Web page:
By the way, one of the most interesting things to discuss with students is the reason, the driving force, behind persuasive writing. What’s the goal here? Is it (a) Getting someone to agree with you, or (b) Persuading someone to take a specific action? What do your students think? What do you think? I would argue that it is both of those–but that neither is the primary purpose behind this complex genre. The real purpose of persuasive writing is to guide the reader through a complex set of issues so that he or she can make a good decision. Lindstrom’s article does that very well, by the way. I will never shop the same way again–and that’s quite an outcome, considering he only had one page to win me over.

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Myths about Common Core State Standards: Myth #2 Aligned with College and Workplace-readiness

Myths about Common Core State Standards: Myth #2 Aligned with College and Workplace-readiness | Common Core State Standards for School Leaders | Scoop.it
The French painter, poet, novelist, director, etc., Jean Cocteau noted the following about our need for myths: Man seeks to escape himself in myth, and does so by any means at his disposal. Drugs, alcohol, or lies.
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Rigor and the Common Core State Standards > Eye On Education

Rigor and the Common Core State Standards > Eye On Education | Common Core State Standards for School Leaders | Scoop.it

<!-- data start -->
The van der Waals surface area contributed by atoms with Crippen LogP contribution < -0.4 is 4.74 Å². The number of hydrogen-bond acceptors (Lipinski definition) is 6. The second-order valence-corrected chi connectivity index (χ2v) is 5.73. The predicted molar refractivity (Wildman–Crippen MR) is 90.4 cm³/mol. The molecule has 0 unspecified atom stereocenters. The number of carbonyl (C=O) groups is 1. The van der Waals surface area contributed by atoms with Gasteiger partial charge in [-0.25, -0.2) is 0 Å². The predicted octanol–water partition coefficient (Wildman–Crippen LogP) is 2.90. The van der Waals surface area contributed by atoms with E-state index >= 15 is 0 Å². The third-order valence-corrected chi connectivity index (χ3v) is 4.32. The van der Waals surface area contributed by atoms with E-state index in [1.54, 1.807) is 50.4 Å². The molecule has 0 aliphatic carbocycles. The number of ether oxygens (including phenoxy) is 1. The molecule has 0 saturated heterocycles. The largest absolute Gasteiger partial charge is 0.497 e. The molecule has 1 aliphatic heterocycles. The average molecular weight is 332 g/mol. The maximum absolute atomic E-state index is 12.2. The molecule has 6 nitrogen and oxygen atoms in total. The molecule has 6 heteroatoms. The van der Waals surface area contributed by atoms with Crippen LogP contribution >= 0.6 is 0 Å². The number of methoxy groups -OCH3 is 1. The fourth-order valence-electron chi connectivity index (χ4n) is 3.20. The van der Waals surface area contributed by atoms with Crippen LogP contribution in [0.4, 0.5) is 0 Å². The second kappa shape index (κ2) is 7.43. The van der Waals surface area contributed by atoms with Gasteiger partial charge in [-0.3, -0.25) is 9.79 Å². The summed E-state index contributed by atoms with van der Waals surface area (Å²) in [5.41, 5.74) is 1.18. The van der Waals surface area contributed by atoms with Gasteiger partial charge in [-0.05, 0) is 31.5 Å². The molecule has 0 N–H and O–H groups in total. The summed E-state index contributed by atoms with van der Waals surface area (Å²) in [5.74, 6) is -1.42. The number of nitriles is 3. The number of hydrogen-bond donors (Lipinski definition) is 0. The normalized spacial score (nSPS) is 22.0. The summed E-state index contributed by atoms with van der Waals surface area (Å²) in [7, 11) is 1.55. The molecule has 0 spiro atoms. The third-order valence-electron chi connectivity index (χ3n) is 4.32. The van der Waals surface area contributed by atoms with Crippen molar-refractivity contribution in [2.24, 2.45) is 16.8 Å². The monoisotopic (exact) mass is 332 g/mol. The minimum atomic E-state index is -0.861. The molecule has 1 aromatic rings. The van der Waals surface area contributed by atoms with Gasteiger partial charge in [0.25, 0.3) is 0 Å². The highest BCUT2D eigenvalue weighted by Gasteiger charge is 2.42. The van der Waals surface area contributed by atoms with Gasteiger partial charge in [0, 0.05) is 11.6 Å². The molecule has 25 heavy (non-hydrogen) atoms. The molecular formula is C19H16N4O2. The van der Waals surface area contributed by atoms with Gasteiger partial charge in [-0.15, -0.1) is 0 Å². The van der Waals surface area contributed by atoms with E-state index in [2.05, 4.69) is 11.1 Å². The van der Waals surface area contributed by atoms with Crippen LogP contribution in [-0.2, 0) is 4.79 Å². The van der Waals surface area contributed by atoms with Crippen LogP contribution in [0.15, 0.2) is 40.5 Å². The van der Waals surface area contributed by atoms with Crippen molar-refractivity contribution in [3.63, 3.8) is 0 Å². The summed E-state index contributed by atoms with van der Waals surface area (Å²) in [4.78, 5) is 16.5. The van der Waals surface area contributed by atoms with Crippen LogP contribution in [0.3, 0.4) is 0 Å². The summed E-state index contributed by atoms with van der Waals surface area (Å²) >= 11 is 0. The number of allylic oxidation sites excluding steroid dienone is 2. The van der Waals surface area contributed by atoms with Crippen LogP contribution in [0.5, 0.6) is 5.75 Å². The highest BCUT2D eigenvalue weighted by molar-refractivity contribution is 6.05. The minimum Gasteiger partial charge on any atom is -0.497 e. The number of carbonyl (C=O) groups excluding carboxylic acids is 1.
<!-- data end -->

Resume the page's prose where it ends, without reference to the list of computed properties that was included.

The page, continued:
I spoke with an educator a couple of weeks ago about the new Common Core State Standards (CCSS). He pointed out this was the solution to increasing ri...

 

Rigor is more than what you teach and what standards you cover; it's how you teach and how students show you they understand. True rigor is creating an environment in which each student is expected to learn at high levels, each student is supported so he or she can learn at high levels, and each student demonstrates learning at high levels (Blackburn, 2008).

Notice the key aspects of that definition.

1. Create an environment that is conducive to growth. Rigor is about achieving at a higher level, but that doesn't happen immediately. Focus on progress, on the small steps that gradually show student growth. Encouraging students not to give up, using language that shows students you know they can learn, and celebrating the positive will help you create an environment to support rigor.